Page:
Lillard spent a week in Hollywood for the shoot, which required both long days and sacrificing his facial hair. “That was different,” said Lillard of shooting the movie. “You all know I’ve always had a babyface, so this season I grew a beard out, it took me like six months to grow it. I show up on the set, they make me shave it off for the animation. That’s why I look like this now. It was bare-faced for the animation, 15-hour days, showing up on the set at 6 a.m., leaving at 9 p.m. It was long.”

Lillard wouldn’t divulge much of anything about his role in nor the plot of Space Jam 2 other than to say “it’s significant, it’s not a cameo.” The time commitment was significant, as was the requirement to be clean shaven, but despite the sacrifices, Lillard thinks it’ll be worth the effort. “I’m not going to say it was fun, eventually it was fun, and now I’m happy I did it knowing that I was a part of something like that,” said Lillard. “I think it’s going to be great.”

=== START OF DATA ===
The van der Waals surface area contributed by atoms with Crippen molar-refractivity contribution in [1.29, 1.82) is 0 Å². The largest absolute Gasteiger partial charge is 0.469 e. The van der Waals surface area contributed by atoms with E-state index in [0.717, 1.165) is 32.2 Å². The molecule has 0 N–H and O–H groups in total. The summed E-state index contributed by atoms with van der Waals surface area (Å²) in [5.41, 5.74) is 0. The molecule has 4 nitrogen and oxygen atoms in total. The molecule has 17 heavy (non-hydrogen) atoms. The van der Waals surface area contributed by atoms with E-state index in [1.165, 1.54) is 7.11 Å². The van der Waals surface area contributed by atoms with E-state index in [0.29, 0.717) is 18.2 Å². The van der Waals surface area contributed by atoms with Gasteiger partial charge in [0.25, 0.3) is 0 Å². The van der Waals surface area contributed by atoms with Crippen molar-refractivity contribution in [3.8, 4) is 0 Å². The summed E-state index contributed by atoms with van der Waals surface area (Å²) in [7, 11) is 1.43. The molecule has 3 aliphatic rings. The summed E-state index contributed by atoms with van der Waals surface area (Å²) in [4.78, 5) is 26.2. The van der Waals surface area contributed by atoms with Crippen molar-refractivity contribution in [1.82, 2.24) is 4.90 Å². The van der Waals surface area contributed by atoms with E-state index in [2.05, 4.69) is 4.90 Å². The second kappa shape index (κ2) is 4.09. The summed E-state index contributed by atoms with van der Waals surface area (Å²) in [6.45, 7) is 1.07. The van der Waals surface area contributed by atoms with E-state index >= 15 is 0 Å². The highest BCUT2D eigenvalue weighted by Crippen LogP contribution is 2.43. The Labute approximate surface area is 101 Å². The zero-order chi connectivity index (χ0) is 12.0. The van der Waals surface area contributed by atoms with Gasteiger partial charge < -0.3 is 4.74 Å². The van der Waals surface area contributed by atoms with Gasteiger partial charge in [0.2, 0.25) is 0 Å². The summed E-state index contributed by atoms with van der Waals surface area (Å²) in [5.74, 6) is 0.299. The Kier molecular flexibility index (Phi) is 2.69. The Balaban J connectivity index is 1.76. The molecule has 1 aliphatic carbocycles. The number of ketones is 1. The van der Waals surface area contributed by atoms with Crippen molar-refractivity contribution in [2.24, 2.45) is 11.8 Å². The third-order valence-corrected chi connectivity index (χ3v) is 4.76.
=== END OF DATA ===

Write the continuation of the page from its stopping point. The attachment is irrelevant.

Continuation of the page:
Being in Space Jam probably introduced you to a whole new generation of fans. How did your role in that movie come together and what’s it like to be part of a classic film? Muggsy Bogues: Space Jam was – and still is – such an iconic, classic movie. That’s not even something we thought about. The fact that it’s still relevant today is incredible. It was a family movie so everyone could enjoy it, from the parents down to the kids. Having the opportunity to take part in it was surreal for me. Michael , Patrick , , and myself all had the same agent: David Falk. I don’t know how it all came about behind the scenes. They felt like I should be one of the cast members. But, believe it or not, I got hurt and I needed surgery, so they actually brought in Tim Hardaway to read my lines and I think they were going to go with Tim because of my injury. But once I read my lines and they felt comfortable I could work through my injury, they actually created a little dolly to pull me on so it looked like I was walking. They made it work. I was thankful that they made it work.